By Peter F. Copeland
Forty-five realistically rendered illustrations depict stories universal to either Union and accomplice soldiers—new recruits announcing goodbye to household, making an attempt on uniforms, studying the care and use of muskets, spending a calm night in camp, creating a in poor health name on the infirmary, posing for a photographer, ready hopefully for mail, dealing with a cavalry assault, paying final respects to fallen comrades, and lots more and plenty more.
Informative captions entire this well-researched, skillfully illustrated publication, guaranteed to locate keen enthusiasts between coloring publication fanatics, Civil battle buffs, and a person attracted to American history.
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Extra resources for A Soldier's Life in the Civil War
The black man says to me, “Kid, you go on back inside and ax for the security man. Ax at any them counters. They give you the security man. ” I wonder if there will be black people where I’m going. I wonder if I’ll get to know any. I wonder if they’ll like me. I smile. I don’t know what to say. The black man waits a minute. He takes another puff on his Camel, blows on the ash, smiles at me, and walks on down the sidewalk. That’s when I get scared. four I go inside, but I don’t see the security man.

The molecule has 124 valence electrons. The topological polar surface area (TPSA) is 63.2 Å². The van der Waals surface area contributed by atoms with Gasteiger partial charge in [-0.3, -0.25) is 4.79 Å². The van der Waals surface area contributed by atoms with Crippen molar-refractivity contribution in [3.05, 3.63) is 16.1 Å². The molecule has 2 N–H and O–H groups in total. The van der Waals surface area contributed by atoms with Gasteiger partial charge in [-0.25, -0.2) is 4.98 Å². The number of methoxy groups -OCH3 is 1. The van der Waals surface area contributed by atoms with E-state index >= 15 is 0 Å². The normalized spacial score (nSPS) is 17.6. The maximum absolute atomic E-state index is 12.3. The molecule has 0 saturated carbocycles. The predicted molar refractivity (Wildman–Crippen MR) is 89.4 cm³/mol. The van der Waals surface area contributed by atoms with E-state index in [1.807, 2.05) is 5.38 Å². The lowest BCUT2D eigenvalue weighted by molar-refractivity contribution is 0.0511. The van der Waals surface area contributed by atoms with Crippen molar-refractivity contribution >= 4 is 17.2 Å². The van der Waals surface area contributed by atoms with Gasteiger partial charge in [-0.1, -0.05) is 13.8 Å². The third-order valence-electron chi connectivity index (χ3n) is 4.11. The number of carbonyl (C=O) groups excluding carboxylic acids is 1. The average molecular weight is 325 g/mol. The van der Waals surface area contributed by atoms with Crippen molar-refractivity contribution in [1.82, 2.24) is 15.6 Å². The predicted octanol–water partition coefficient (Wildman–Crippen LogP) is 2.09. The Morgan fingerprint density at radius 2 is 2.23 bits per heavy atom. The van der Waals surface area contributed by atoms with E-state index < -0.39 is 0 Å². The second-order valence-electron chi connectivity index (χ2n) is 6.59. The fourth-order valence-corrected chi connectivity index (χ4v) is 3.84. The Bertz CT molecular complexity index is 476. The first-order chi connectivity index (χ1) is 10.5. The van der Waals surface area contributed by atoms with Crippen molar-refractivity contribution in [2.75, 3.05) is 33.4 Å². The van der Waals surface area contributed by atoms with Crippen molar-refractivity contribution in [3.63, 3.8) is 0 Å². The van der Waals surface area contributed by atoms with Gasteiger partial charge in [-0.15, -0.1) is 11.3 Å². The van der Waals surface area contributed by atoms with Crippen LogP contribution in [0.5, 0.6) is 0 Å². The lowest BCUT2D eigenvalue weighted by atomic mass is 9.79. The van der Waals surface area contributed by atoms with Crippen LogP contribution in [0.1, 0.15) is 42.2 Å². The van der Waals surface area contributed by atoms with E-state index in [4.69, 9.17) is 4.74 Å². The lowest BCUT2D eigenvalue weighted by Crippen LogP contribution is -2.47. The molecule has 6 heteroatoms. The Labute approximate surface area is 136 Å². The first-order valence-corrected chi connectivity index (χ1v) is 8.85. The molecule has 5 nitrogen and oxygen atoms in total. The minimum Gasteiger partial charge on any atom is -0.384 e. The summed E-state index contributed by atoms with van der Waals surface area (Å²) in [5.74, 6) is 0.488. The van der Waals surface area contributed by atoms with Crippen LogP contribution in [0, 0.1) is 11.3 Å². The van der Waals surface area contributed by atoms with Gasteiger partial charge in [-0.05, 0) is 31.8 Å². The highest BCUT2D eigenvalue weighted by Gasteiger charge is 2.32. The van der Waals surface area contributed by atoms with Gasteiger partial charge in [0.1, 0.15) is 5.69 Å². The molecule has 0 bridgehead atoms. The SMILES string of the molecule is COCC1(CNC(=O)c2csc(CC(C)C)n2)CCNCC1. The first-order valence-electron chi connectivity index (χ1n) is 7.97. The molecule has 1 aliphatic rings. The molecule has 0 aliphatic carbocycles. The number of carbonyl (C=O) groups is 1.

I don’t know their number. They live in a town called Widow Rock, but I don’t know where it is. All I’ve got is the wallet Mom gave me with Roy Rogers and Trigger on it and the rest of my plane ticket, and a five-dollar bill Dad gave me. Maybe I should walk down the terminal until I find a plane that’s leaving and give them my ticket and go back home to Omaha and tell Dad I decided to stay with him. Tell him I’ll learn how to cook and stay out of trouble and look after the house when he goes to visit Mom, and I won’t kill Jimmy Pultney.
Not after my mom went to the hospital. They talk like I’m not here, and all the time I look at my mom and think how pretty she is, even without the lipstick and the dress with the slips that sizzle and the stockings with straight seams. How she looks just like the ladies in the magazines and at church and at the PTA except she’s Japanese, and her skin is dark, and her eyes are turned up at the edges. After a while, my dad says it’s time to go, and I look at him like he doesn’t know what he’s doing.
A Soldier's Life in the Civil War by Peter F. Copeland